The second motion called on the SCSU to annually recognize the Armenian Genocide and mark April as the Genocide Awareness, Condemnation, and Prevention Month at UTSC.

The third motion was to condemn the University of Toronto Students’ Union’s rejection of the Ontario government’s free speech mandate.

The last motion was to strike a Multi-Partisan Policy Analyzing and Developing Committee to develop “stronger relationships between the Student Union and the external counterparts across partisan lines.”

Kidanian speculated that the failure of the meeting to achieve quorum was a deliberate attempt by the SCSU to block the presentation of his first, third, and fourth motions.

“It would look bad on the student union,” he said. “It’s better [for the SCSU] to state that the WGM didn’t take place because of quorum, rather than have these motions [revealed].”

OPCCA members asked why the WGM was not promoted on social media more to remind students about it, especially during the days leading up to the WGM.

The SCSU’s latest post about the WGM on Facebook was on March 6, roughly three weeks before the meeting.

At the WGM, Vice-President Equity and President-elect Chemi Lhamo agreed that the WGM could have been promoted better.

However, she said that if the SCSU did not want the meeting to happen, there were other ways to cancel it instead of attempting to make it fail to meet quorum. She said that the WGM had a fully-prepared meeting package, all executives attended, and the union also booked a room for this meeting.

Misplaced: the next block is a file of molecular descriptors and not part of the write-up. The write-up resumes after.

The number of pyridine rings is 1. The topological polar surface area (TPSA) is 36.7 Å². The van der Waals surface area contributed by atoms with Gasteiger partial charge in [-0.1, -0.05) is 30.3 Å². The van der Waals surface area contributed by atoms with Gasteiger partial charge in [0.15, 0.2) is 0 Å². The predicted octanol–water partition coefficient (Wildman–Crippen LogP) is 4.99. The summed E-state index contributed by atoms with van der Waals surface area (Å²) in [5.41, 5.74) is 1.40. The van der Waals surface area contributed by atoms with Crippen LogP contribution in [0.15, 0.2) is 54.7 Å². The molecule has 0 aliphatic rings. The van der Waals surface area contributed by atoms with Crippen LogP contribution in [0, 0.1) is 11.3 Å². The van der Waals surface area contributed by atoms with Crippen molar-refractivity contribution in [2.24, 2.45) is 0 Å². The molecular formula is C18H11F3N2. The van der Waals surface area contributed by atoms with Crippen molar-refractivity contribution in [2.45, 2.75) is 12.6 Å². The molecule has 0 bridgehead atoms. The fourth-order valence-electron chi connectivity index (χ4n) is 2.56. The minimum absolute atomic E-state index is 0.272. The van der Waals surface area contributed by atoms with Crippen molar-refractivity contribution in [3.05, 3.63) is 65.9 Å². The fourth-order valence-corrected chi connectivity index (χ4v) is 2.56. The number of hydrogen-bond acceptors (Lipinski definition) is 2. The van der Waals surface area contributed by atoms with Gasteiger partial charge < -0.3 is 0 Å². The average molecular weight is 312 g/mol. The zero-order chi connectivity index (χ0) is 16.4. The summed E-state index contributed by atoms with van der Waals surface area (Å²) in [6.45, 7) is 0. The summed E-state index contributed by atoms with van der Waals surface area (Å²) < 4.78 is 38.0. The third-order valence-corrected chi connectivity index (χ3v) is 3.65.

Lhamo said that past SCSU meetings that failed to take place were because the union was unable to book a room.

According to the OPCCA’s official statement to the SCSU released on March 29, the association views the cancellation of the meeting due to its failure to meet quorum as a “direct attack to cover up and not allow democratic engagements within the University to commence.”

The statement also called for the “immediate resignation” of the current SCSU executives and directors.

The Varsity has reached out to SCSU President Nicole Brayiannis, Lhamo, and SCSU Internal Coordinator Mel Dashdorj for comment.

Computer Science department plans to increase program admissions by 10 per cent

Plans revealed at Computer Science Student Union mental health town hall

Computer Science department plans to increase program admissions by 10 per cent

Content warning: discussions of suicide.

Following a student death by suicide at the Bahen Centre for Information Technology earlier this month, the Computer Science Student Union and the Department of Computer Science held a town hall on March 27 to address mental health issues within the department, as well as the competitive program of study (POSt) requirements that many in the computer science community believe to be a contributing factor to poor mental health among students. It was announced at the town hall that the department is planning to increase space in the program by 10 per cent for the coming school year, with a new system for admitting students into the program expected to be ready for the 2020–2021 academic year.